Scientists from UNC’s School of Medicine have discovered a link between autism and environmental factors — and it all started over a longstanding lunch date.
Mark Zylka and Ben Philpot, researchers in the Department of Cell Biology and Physiology, said their research began as a collaborative effort about three years ago after one of their many mealtime conversations.
Philpot convinced Zylka to join his work on Angelman syndrome, a rare neurogenetic disorder.
Nature, an international journal of science, published the work of Philpot, Zylka and their team of researchers in its Thursday issue. The paper details the team’s work about a potential environmental cause of autism.
“Nature is kind of the pinnacle of journals we can publish in, and to have that kind of exposure, it will only bring better people to UNC, both graduate students and postdocs,” Philpot said.
UNC ranked second internationally among institutions publishing autism research in 2010, trailing only Harvard, Zylka said.
Ian King, a postdoctoral student in the School of Medicine, said the team stumbled upon the discovery when they tested the potential for topotecan to relieve the symptoms of Angelman syndrome.
Zylka said topotecan, a drug often used in chemotherapy, can be utilized to inhibit topoisomerase, an enzyme, which in turn limits the expression of certain genes.
The genes limited by topotecan were particularly long, a characteristic shared by genes linked to autism.
Zylka said the suppression of these genes by topotecan and other topoisomerase inhibitors, which may be present in the environment, could affect brain development in a manner that results in autism.
This “eureka” moment left the researchers with an unforgettable feeling, Philpot said.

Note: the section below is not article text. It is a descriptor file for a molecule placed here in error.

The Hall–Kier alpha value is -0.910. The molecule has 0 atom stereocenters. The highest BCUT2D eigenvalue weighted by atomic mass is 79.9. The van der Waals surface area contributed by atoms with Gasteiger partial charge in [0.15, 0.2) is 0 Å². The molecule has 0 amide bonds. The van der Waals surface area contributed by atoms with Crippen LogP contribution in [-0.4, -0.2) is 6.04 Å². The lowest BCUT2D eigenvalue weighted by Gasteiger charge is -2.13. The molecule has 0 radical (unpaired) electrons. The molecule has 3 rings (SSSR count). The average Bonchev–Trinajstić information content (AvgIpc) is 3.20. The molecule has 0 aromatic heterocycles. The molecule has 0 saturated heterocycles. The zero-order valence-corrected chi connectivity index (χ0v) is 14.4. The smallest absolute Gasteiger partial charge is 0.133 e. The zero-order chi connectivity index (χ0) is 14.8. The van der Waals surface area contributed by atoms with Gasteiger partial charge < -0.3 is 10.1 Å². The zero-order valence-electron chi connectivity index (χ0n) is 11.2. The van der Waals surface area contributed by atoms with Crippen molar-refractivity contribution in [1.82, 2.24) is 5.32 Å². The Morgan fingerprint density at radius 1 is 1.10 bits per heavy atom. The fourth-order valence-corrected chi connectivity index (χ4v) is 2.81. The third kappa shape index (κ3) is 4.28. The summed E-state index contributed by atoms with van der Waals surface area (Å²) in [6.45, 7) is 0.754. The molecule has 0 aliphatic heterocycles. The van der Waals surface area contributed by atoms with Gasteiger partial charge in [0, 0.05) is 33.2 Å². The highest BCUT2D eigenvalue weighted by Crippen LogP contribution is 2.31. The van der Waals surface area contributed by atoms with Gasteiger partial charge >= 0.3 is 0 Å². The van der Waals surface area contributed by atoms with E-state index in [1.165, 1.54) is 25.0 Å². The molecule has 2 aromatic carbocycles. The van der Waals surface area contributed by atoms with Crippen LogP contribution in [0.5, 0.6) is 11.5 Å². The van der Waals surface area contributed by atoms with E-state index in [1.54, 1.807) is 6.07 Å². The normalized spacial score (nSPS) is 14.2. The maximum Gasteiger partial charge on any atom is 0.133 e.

“You take something that’s been around for 40 years and you assume a lot of people know about it and then we came into the field and made a discovery no one else had made,” Zylka said.
King, who conducted many of the experiments in the study, said the efforts going forward will be directed toward finding other drugs that have similar properties to topotecan.
Better understanding of the drugs could help doctors advise pregnant women to avoid certain environmental factors that may increase the chances of autism, King said.
Diagnoses have increased over the past decade.
Given the complexity of autism’s causes, if this discovery applies in just 1 or 2 percent of autism cases, it would be significant, King said.
Even with advances like this being made, there is still a lot of work to be done in understanding the causes of autism, said James Collier, the advocacy chair for UNC’s chapter of Autism Speaks, an autism science and advocacy organization.
“This is still a condition that we’re sorting out all the rules of,” he said. “We just don’t know a ton about it yet.”
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